'Auspex' of Chemistry: $25M for Phase III in Huntington's
By Randy Osborne
Is it possible, by tweaking the only molecule approved for movement disorders in Huntington's disease, to come up with a new chemical entity that's safer and dosed less often, thanks to a much longer half-life?
All in deuterium, according to Auspex Pharmaceuticals Inc.
The La Jolla, Calif.-based company's new $25 million from a Series D venture round will finance Phase III experiments with SD-809, an analogue of tetrabenazine (Xenazine, Prestwick Pharmaceutical Inc.), the vesicular monoamine transporter 2 inhibitor approved by the FDA in 2008.
By replacing carbon-hydrogen bonds with carbon-deuterium bonds, Auspex "doesn't change the shape of the molecule at all, or its binding properties, but can have, in certain cases, a dramatic effect on its rate of metabolism," said Lawrence Fritz, president and CEO. That means SD-809 may be dosed twice rather than three times per day, with less risk of drug-drug interaction and less likelihood of efficacy variations from patient to patient, he said.
"Medicinal chemists over the decades had used all kinds of atoms to change the properties of molecules, but everybody had overlooked deuterium," Fritz said. Hydrogen with another neutron in the nucleus, deuterium has "nothing spooky about it," he said. "It's not radioactive, and it's naturally occurring."
Set for the first half of next year, the Phase III trial could be relatively small and move along briskly. Fritz declined to provide details of the trial, but noted that tetrabenazine was granted marketing clearance on the strength of a study that enrolled fewer than 100 patients.
"The drug also acts very quickly," he said. "In other central nervous system diseases, you [may] have to treat for a year before you have a chance to see an effect."
Auspex owns all of SD-809, which was invented by the company. "Whether we will commercialize it ourselves, we have to decide down the road," Fritz told BioWorld Today.
"There's a relatively small number of movement-disorder specialists who are the main physicians for Huntington's patients in the U.S.," which makes it reasonable for Auspex to "aspire to be a commercial player," though Fritz said the firm "may at some point link up with a company that's already commercial."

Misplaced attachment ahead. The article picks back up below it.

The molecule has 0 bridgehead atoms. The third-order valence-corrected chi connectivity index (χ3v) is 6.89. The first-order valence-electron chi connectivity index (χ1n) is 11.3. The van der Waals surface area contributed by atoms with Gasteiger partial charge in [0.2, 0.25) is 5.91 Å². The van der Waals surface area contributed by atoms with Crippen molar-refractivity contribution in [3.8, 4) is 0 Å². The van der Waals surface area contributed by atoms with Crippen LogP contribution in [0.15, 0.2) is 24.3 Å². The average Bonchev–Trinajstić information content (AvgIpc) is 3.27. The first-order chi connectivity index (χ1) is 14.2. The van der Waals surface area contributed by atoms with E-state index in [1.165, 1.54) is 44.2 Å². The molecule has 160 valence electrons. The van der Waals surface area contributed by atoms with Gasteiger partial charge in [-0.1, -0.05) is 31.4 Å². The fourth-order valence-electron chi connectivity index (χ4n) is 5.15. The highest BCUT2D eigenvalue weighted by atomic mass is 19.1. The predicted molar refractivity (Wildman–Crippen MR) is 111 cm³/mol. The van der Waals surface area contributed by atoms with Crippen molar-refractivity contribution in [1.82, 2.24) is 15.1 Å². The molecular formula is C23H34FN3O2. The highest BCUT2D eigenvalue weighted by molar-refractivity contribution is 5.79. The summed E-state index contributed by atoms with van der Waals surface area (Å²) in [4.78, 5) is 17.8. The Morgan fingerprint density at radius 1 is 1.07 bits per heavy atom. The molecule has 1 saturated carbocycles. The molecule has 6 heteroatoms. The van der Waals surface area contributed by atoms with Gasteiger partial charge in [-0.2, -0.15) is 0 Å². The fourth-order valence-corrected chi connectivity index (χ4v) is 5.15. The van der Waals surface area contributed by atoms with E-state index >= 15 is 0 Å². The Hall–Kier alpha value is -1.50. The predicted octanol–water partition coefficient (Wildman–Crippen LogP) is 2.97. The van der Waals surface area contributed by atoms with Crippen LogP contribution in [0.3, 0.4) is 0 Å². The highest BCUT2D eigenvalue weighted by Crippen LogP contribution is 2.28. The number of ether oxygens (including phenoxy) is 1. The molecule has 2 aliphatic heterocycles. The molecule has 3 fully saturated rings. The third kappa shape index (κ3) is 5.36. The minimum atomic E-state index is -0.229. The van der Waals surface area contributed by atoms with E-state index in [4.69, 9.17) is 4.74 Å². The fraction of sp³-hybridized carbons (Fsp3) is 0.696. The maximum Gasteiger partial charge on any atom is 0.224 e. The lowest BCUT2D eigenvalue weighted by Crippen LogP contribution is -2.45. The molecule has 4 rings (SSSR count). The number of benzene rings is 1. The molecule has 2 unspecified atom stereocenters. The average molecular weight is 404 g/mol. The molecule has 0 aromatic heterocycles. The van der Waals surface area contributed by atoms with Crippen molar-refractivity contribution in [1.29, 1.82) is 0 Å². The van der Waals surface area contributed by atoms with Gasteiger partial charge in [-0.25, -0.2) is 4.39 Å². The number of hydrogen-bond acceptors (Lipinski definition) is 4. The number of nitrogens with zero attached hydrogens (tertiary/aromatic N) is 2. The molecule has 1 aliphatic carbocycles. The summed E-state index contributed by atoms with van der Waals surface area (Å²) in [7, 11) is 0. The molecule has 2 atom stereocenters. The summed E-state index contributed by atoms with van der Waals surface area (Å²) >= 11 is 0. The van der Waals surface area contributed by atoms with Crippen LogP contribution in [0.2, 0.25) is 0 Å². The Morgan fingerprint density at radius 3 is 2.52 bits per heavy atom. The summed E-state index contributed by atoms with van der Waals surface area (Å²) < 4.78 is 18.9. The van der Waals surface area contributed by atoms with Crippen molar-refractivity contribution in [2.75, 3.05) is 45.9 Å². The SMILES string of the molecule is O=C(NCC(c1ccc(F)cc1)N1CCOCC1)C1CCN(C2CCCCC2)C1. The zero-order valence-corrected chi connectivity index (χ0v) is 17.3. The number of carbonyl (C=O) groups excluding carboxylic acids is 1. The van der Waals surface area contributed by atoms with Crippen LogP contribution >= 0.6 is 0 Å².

The first label to be sought for SD-809: movement disorders, also called chorea, in Huntington's same as tetrabenazine but the analogue may also work in Tourette syndrome and tardive dyskinesia, like tetrabenazine.
Partnering seems more certain, regarding the rest of Auspex's drug candidates. "We have a substantial pipeline, and we're not going to have the resources to develop all of those ourselves," Fritz said.
Behind SD-809 are SD-900, a JAK kinase inhibitor for autoimmune diseases, and SD-560, for fibrotic diseases. The former, for rheumatoid arthritis, is an analogue of New York-based Pfizer Inc.'s late-stage oral JAK inhibitor tofacibinib, taken twice daily. Auspex hopes to devise a once-daily dose with a wider therapeutic window.
SD-560 is an analogue of pirfenidone (Esbriet, InterMune Inc.) for idiopathic pulmonary fibrosis. It's approved in Europe, Canada, Norway and Iceland, but must be taken three times daily, and then gets limited efficacy and with significant side effects. Auspex aims for a compound with better safety and compliance.
The latest financing was led by Panorama Capital, with existing investors Thomas, McNerney & Partners, CMEA Capital and Sloan Biotech Fund also taking part.
In other financing news:
Genoa Pharmaceuticals Inc., of San Diego, raised $1.2 million to advance its lead program, GP-101 (aerosol pirfenidone) for idiopathic pulmonary fibrosis. The cash will allow us to advance GP-101 to "a key inflection point for prospective partners and investors by early 2013," the company said.
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